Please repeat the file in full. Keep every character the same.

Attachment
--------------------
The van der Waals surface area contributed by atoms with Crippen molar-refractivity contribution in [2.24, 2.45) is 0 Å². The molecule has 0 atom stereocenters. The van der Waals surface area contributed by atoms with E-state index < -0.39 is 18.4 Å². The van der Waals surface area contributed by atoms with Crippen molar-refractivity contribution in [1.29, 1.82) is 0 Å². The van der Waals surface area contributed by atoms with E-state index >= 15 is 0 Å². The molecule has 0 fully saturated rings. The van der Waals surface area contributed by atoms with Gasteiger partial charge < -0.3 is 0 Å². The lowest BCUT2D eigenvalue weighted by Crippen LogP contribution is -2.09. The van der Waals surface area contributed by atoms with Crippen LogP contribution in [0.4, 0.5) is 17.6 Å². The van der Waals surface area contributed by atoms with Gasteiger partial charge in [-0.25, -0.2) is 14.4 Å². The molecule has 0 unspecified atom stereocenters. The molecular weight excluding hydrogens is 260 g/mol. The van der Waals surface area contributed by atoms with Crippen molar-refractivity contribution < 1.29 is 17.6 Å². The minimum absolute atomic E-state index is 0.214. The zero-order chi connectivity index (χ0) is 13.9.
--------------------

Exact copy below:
The van der Waals surface area contributed by atoms with Crippen molar-refractivity contribution in [2.24, 2.45) is 0 Å². The molecule has 0 atom stereocenters. The van der Waals surface area contributed by atoms with E-state index < -0.39 is 18.4 Å². The van der Waals surface area contributed by atoms with Crippen molar-refractivity contribution in [1.29, 1.82) is 0 Å². The van der Waals surface area contributed by atoms with E-state index >= 15 is 0 Å². The molecule has 0 fully saturated rings. The van der Waals surface area contributed by atoms with Gasteiger partial charge < -0.3 is 0 Å². The lowest BCUT2D eigenvalue weighted by Crippen LogP contribution is -2.09. The van der Waals surface area contributed by atoms with Crippen LogP contribution in [0.4, 0.5) is 17.6 Å². The van der Waals surface area contributed by atoms with Gasteiger partial charge in [-0.25, -0.2) is 14.4 Å². The molecule has 0 unspecified atom stereocenters. The molecular weight excluding hydrogens is 260 g/mol. The van der Waals surface area contributed by atoms with Crippen molar-refractivity contribution < 1.29 is 17.6 Å². The minimum absolute atomic E-state index is 0.214. The zero-order chi connectivity index (χ0) is 13.9.